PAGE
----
HIV blood test tube and prescription on table. (Getty)
Huntington, Charleston and the surrounding areas have seen a cluster of HIV cases in the last several years. It is also easy to point to the factors that lead to the infections. Our area has been hit particularly hard by the opioid epidemic. Pills pushed by Purdue gave rise to an unprecedented number of people with substance use disorder. When the prescription medications became harder to obtain, many, in desperation, turned to injection drugs like heroin.
While any opiate use carries risks, simply the method of injecting a substance can increase the chances of harm exponentially. Those who use injection drugs have a much higher chance of contracting HIV or hepatitis while doing so.
In addition, our state legislature has done everything in its power to undermine the public health programs that can limit and stop the spread of blood-borne viruses. By restricting harm reduction programs across West Virginia, lawmakers have prevented patients at risk from accessing sterile equipment and regular testing. This is exactly the kind of situation that leads to the unchecked spread of HIV.
When I was training to be a physician in medical school, I was told that I would likely never see the complications arising from untreated HIV/AIDS. The medications that we use to manage the illness have turned a once fatal diagnosis into a chronic disease. Many patients are living full lives, only taking a single pill a day.
Yet it is still a challenge to find and test everyone at risk and then link those patients to affordable and compassionate care. And this is no truer anywhere than right here in West Virginia.
While many efforts have been made to find and treat the people in our community who have been affected, we are still not doing enough to stop the spread of HIV. There are members of our community suffering from the long-term complications of AIDS. There are people dying of an illness that is treatable and manageable and preventable. This is unthinkable in the richest country on earth in the year 2023.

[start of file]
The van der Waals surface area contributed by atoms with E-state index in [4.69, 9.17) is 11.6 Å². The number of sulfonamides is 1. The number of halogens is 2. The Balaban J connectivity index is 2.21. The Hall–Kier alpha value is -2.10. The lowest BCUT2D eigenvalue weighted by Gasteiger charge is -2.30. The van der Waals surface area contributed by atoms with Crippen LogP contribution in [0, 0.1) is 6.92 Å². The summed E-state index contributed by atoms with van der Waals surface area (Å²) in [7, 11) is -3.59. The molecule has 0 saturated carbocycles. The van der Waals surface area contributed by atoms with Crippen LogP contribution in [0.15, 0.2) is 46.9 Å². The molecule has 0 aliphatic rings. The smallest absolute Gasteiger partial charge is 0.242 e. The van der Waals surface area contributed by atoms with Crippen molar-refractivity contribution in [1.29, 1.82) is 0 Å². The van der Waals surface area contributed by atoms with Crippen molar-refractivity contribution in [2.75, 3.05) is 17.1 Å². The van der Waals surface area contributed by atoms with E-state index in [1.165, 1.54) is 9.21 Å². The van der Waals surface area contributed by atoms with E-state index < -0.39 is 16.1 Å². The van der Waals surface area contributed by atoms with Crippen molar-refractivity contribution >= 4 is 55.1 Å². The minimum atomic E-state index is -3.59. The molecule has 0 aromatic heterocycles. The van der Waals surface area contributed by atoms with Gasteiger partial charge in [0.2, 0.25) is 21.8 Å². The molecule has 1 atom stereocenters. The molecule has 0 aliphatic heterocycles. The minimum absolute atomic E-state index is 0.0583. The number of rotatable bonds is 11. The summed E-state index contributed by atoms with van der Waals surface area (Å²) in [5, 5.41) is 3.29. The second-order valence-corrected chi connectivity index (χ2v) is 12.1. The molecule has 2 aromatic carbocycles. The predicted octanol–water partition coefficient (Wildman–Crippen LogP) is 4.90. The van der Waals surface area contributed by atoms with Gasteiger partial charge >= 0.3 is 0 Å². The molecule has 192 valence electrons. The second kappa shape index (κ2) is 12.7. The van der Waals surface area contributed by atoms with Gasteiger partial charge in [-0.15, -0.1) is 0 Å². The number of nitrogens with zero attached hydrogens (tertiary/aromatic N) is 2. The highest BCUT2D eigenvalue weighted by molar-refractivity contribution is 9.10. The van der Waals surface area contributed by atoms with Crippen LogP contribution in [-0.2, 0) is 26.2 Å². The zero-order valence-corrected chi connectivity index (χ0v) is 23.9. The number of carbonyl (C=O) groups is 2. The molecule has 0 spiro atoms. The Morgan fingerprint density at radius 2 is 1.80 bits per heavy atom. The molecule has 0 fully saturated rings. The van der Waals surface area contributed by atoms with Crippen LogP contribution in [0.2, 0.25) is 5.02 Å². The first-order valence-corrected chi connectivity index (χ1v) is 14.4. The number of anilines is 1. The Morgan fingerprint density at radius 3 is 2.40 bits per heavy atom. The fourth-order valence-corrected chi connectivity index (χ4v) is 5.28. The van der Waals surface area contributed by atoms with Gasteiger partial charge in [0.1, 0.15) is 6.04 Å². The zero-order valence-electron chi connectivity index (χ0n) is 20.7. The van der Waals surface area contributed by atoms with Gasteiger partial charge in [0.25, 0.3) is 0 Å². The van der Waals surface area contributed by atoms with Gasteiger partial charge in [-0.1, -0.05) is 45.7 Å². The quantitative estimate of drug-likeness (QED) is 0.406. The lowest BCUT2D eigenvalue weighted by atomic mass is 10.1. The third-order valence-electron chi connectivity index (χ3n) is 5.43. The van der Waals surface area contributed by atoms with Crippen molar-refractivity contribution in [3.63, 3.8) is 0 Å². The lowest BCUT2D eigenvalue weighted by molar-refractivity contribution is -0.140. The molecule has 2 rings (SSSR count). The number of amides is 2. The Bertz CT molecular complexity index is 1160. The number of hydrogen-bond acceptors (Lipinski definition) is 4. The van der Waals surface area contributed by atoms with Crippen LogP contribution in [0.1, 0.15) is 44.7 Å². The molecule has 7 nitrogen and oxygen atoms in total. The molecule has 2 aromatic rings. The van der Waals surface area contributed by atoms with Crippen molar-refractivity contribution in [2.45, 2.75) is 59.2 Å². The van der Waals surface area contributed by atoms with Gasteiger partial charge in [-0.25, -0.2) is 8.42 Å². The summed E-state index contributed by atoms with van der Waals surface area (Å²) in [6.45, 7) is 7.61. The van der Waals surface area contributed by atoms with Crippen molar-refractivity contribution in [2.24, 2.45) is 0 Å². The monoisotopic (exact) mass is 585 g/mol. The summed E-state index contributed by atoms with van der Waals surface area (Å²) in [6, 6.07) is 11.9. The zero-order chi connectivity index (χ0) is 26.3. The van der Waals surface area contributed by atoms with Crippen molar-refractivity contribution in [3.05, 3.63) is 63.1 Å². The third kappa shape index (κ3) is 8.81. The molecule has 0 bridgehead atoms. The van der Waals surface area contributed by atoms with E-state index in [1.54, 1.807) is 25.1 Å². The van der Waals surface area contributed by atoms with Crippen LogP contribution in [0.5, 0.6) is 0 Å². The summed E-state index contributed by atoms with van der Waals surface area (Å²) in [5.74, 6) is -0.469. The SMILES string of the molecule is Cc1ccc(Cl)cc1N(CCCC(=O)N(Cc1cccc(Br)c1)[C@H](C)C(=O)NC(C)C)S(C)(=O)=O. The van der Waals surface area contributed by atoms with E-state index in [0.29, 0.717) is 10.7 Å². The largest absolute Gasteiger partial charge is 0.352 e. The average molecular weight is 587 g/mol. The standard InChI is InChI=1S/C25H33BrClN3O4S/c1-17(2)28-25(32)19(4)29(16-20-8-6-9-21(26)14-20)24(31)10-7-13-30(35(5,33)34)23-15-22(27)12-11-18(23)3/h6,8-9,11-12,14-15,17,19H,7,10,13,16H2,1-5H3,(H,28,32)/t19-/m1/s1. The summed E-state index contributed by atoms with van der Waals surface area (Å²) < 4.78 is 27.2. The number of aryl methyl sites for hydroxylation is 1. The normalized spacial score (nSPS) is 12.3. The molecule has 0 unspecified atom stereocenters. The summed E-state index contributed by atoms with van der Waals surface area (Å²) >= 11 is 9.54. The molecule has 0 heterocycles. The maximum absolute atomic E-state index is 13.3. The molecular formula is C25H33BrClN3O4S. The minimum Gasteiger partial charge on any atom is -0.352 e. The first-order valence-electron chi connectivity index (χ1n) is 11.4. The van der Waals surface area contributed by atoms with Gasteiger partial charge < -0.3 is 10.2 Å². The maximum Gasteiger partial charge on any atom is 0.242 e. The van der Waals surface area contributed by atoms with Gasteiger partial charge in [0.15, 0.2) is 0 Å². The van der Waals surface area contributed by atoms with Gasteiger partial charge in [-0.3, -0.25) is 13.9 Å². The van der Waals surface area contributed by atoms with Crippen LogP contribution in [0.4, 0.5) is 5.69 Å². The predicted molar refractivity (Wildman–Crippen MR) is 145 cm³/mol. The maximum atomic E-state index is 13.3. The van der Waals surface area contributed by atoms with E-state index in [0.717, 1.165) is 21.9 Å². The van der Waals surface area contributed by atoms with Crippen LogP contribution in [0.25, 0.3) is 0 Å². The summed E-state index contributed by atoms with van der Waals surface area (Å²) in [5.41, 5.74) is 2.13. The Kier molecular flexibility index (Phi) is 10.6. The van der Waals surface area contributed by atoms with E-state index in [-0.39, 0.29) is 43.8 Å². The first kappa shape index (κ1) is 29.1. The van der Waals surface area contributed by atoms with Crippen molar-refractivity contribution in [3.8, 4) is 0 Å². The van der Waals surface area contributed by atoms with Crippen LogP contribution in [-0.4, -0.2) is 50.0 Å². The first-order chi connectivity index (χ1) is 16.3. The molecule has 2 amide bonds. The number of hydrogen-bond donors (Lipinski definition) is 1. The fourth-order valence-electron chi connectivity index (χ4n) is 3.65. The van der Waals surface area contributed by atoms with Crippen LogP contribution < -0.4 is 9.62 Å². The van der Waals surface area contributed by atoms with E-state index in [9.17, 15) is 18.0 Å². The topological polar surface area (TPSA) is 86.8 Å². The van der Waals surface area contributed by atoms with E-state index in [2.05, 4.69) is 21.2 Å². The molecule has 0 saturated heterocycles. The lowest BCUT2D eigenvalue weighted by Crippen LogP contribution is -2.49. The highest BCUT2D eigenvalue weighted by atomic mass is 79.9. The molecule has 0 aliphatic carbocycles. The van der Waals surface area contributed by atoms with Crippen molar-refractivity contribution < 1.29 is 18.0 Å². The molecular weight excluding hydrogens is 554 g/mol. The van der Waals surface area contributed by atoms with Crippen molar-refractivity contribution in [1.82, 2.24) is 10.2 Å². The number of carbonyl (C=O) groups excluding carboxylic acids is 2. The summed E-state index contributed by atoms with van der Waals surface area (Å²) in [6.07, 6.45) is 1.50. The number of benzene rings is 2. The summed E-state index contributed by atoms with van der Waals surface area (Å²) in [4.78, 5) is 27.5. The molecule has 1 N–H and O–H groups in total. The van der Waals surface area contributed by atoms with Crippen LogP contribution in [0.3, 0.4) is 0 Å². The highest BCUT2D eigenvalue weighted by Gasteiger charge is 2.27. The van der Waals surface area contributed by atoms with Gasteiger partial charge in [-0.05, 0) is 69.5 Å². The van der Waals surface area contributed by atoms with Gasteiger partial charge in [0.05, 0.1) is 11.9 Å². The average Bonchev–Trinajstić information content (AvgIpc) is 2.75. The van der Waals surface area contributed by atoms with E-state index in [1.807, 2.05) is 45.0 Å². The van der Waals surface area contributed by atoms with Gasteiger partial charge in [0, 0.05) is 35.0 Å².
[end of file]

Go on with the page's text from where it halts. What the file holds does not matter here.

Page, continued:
Consider this column a red flag and I’m waving it. We must do more to stop the spread of HIV in our communities and connect those who have been diagnosed with care.
Testing programs need to be easily accessible and well-publicized. We need more information to combat the bias and stigma still attached to the disease after all these years. We need more compassionate providers willing to go out into their communities and engage patients who may feel hopeless or ashamed with the medical care they deserve. And we need elected officials who listen to the voices of public health experts and doctors on how to keep the citizens of our state healthy and safe.
Testing for HIV is available at your local health department, as well as community-based programs like Harmony House in Huntington. Many of these tests are as simple as a finger-prick or an oral swab. You can also ask your primary care provider to order the screening test for you.
The story of HIV has always been a story of advocacy. It’s our turn to stand up, speak out and ensure that we don’t lose more West Virginians to silence and inaction.
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